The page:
The Agent on Trans-Visability, Drag, and a Horrible Misunderstanding

In the words of the photographer, my home state is primarily, “…covered bridges and drag queens.” (Side note: the model’s name is Porcia J. Chanel and she is gorgeous)
Source: American Society of Picture Professionals

So, you want to know something that’s been eating me alive for the past week or so?

I have a lot of very close friends in the transgender community. Like, A LOT of very close friends. They made up some of my most trusted confidants in college, one of them is an amazing teacher/writer, and I still try to keep them close even after graduation made us part ways. I would break myself to do anything for them if they asked me personally.

I also have close ties with the drag scene. I got started in early college doing drag for charity for the American Cancer Society (you speak to a two-time Mz. Relay winner, for the record). It then carried over into a later college acting career where my role in the dinner theatre mystery Murder at Rutherford House as the bubbly maidservant Ruby Pinkbottom was widely regarded as my best work ever. It allowed me to acknowledge the fluidity of my identity as well as a repressed feminine side of myself that, if I can be honest with you all, I feel I’ve been neglecting the last few years and really want to get back into the show.

So, considering my undying affection for these two factions of people, you can imagine how hurt I was to be told that drag shows hurt trans-visibility by delegitimizing transgender issues.

I won’t lie; when I first heard that, I had an existential crisis. I broke down crying because I cared so much about both of these aspects of myself that seemed to be at odds with each other in the eyes of those I cared for.

But, after a few days of rest and a daily regiment of herbal stress relievers and vitamin D supplements, I was able to sort out the information and I think (keyword: THINK) I understand where the confusion lies.

On a quick glance, I will grant you that the average drag show does look like a bunch of straight cis-gender dudes imitating and, by extension, mocking the trans community to someone viewing the action with no context. But thinking like this disregards the hefty number of transgender women that comprise a large section of the drag community. To demonize drag in this way is to throw many of the very same transgender folks you’re defending under the bus.

And even if there were absolutely no overlap between drag and trans, you still have to consider the number of non-binary and gender fluid people that use drag as a means of truly free self-expression – non-binary performers like the incomparable Jinkx Monsoon and gender fluid people like, you know, ME.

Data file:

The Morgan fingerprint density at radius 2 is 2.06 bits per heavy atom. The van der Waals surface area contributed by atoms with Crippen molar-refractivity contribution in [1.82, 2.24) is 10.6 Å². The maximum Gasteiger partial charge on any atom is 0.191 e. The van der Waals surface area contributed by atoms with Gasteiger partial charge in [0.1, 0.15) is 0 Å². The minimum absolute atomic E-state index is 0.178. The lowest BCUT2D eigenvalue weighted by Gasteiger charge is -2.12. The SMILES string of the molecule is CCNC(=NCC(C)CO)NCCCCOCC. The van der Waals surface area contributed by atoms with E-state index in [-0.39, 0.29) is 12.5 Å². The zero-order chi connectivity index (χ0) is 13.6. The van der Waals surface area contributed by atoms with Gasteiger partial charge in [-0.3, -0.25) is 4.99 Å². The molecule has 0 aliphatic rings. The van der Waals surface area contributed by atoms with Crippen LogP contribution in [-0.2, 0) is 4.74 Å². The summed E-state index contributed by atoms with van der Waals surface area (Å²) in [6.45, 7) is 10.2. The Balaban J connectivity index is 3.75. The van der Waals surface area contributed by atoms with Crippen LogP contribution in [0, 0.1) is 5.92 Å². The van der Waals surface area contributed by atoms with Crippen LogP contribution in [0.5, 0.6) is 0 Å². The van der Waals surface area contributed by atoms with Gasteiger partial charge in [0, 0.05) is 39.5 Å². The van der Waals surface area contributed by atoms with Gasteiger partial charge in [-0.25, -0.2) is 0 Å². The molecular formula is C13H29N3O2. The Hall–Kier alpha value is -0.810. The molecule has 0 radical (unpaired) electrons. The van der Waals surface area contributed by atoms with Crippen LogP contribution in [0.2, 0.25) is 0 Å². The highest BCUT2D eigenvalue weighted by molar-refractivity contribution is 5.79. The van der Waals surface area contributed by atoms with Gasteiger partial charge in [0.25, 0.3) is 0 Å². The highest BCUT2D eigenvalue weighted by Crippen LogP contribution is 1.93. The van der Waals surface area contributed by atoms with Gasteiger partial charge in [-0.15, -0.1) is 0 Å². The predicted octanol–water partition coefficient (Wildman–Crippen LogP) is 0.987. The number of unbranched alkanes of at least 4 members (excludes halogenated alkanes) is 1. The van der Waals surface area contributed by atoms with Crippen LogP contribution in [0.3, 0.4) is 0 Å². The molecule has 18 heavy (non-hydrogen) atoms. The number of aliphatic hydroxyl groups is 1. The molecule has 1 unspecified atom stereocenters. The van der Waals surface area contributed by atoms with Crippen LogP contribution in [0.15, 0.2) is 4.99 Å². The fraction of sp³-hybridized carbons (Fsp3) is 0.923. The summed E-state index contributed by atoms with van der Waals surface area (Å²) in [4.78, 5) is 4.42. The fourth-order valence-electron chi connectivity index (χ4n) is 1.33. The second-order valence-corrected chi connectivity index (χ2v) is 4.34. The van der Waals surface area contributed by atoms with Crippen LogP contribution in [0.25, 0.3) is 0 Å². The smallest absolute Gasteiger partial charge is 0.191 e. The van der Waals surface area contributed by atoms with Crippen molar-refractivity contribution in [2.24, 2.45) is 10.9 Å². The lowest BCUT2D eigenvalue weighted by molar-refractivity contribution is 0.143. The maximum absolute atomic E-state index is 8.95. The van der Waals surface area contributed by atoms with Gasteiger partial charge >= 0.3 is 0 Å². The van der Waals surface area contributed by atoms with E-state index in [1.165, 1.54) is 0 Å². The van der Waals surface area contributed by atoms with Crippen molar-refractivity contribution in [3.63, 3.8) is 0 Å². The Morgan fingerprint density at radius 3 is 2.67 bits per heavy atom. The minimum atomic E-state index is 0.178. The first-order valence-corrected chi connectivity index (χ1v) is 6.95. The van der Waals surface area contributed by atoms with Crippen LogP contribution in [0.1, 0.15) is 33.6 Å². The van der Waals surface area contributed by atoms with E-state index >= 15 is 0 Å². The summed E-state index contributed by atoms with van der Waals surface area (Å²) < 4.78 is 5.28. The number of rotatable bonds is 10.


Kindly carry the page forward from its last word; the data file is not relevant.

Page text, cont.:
Drag should always be about inclusiveness regardless of how you identify yourself. To me at least, it’s about separating femininity/masculinity from gender identity and viewing it as something wholly beautiful and even artistic. That’s why there’s a big hullabaloo about whether or not cis-gender women should be allowed to perform in drag shows (I’m personally for it, even though I feel it’s a bit redundant).

And before anyone says anything, yes; I’m well aware that the queen of queens RuPaul said some rather dishearting things about transgender people claiming that the only thing that separates them from drag is, “about twenty-five thousand dollars and a good surgeon,” – a statement that totally insults the trans folks that can’t afford hormone replacement and gender reassignment surgery. But let’s be brutally honest with ourselves here; Ru is NOT a good role model for either community. She’s a shock jock that says horrible things and throws shade at everyone because she knows it will keep her in the spotlight for a little while longer and stave off the effects of being an outdated antique in the drag world. You hear me, Ru – you are the Daniel ‘Keemstar’ Keem of drag queens and you’re making the rest of us look bad by association.

So, in closing, no – drag is not, nor was it ever meant to be, a slanderous statement against trans-people and if something should happen in the future to change its meaning for the worse, I will burn my dresses, throw away my makeup, and flush my nail polish down the drain never to return. Until then, let us all take pride – not in who we are – but in who our brothers and sisters are. For we are all works of art that we have spent years crafting through the torturous trials that life uses to impede the creation of our magnum masterpiece and we need to take the time to appreciate each other’s amazing artistry.

Be proud, be fabulous, and #GodBlessTheFreaks.

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One thought on “The Agent on Trans-Visability, Drag, and a Horrible Misunderstanding

  1. Pingback: Archive News: Buy Me A Cup O’ Ko-Fi! | The Awkward Agent's Archive

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